We’ve come a long way since 2004. That year, one tech forecaster made the bold prediction that “eventually up to one third” of smartphones would include a camera. He could hardly have imagined the popularity of selfie sticks today. That same year, the agile movement was emerging, prompting some members of the UX community to wonder about its impact. Were agile and UX going to form a dream team or an odd couple? To answer this question, I interviewed UX specialists about their initial experience with agile and shared the results in an Interactions article in 2005 .
Fast forward to 2016, when I received a notification from ResearchGate that this article had been cited in 50 subsequent articles. At first, I was astounded that so many articles had been written on this topic. Then I thought back to 12 years ago and marveled at how things had evolved in both the agile and UX communities. Even the terms agile and UX have been joined, and possibly superseded, by new terms like lean and design thinking. Many people I work with have only known an agile lifecycle. Finally, I wondered: What became of the people I interviewed in 2004? Had their perspective changed after 12 years? I decided to find out and share the results in this article.
When I reconnected with the people interviewed in the original article (Thank you, LinkedIn!), they were all still working in UX roles and were happy to share an update. Here’s what they’ve been up to since 2004:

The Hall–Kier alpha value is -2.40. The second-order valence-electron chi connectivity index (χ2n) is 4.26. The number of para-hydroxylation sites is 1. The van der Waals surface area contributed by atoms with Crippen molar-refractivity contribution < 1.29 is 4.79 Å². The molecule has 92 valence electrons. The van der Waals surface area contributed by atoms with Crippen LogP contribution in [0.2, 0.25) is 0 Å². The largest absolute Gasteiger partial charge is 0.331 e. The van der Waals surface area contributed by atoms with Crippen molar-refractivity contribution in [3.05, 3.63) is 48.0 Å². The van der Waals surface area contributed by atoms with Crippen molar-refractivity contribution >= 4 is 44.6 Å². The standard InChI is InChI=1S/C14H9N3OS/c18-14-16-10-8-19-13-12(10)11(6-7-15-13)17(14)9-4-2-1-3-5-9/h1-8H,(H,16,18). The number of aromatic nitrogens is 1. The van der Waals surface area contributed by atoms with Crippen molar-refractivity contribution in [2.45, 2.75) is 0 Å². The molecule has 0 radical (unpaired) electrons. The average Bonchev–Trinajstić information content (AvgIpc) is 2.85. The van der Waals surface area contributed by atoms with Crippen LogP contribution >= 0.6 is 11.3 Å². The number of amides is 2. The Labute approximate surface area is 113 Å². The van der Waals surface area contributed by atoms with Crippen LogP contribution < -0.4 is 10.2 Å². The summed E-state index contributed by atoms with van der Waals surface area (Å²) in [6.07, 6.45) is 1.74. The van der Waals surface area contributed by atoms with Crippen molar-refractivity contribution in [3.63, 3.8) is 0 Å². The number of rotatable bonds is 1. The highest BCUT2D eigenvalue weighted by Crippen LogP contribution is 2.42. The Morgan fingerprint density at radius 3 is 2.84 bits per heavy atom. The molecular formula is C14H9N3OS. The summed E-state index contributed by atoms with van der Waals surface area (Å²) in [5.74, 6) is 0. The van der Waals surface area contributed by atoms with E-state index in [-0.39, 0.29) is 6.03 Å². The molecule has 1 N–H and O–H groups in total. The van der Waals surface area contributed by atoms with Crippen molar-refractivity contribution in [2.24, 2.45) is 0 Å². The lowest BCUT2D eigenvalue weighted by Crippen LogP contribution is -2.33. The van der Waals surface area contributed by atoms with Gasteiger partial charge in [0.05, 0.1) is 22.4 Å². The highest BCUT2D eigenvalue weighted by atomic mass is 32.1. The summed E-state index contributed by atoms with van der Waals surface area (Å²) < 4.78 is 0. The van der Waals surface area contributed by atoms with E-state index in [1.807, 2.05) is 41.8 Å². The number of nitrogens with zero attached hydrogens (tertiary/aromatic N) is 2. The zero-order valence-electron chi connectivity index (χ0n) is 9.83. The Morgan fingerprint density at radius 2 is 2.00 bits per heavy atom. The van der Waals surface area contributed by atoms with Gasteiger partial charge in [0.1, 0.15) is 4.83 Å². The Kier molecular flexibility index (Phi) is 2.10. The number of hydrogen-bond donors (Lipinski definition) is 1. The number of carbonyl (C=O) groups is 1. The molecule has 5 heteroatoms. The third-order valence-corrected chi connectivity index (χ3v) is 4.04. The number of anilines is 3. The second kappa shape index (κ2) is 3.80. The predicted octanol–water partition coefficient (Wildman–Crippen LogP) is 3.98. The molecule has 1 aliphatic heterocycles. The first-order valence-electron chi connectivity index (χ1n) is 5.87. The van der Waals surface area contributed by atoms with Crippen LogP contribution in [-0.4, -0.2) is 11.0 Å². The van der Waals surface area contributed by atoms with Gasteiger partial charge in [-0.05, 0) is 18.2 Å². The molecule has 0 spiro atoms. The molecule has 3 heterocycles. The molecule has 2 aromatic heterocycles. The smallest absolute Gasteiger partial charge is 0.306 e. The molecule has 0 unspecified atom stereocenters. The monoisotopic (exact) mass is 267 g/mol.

- MG has worked for multiple organizations in generalist UX roles and in both agile and non-agile teams.
- PV continues to work as an independent UX consultant and usually works remotely on two or three projects concurrently. PV works with both agile and non-agile teams.
- TB has worked for a wide variety of organizations (including startups, agencies, and enterprises). Most recently TB worked in a dual role as product owner and UX lead on software for investment firms. Since 2004, TB has worked exclusively on agile teams.
This article reports on their experiences and reflections in their own words using the same categories as the original article, namely: incorporating UX, understanding users, design, and evaluating design usability. Readers should be aware of some caveats when they see interviewees using the term agile: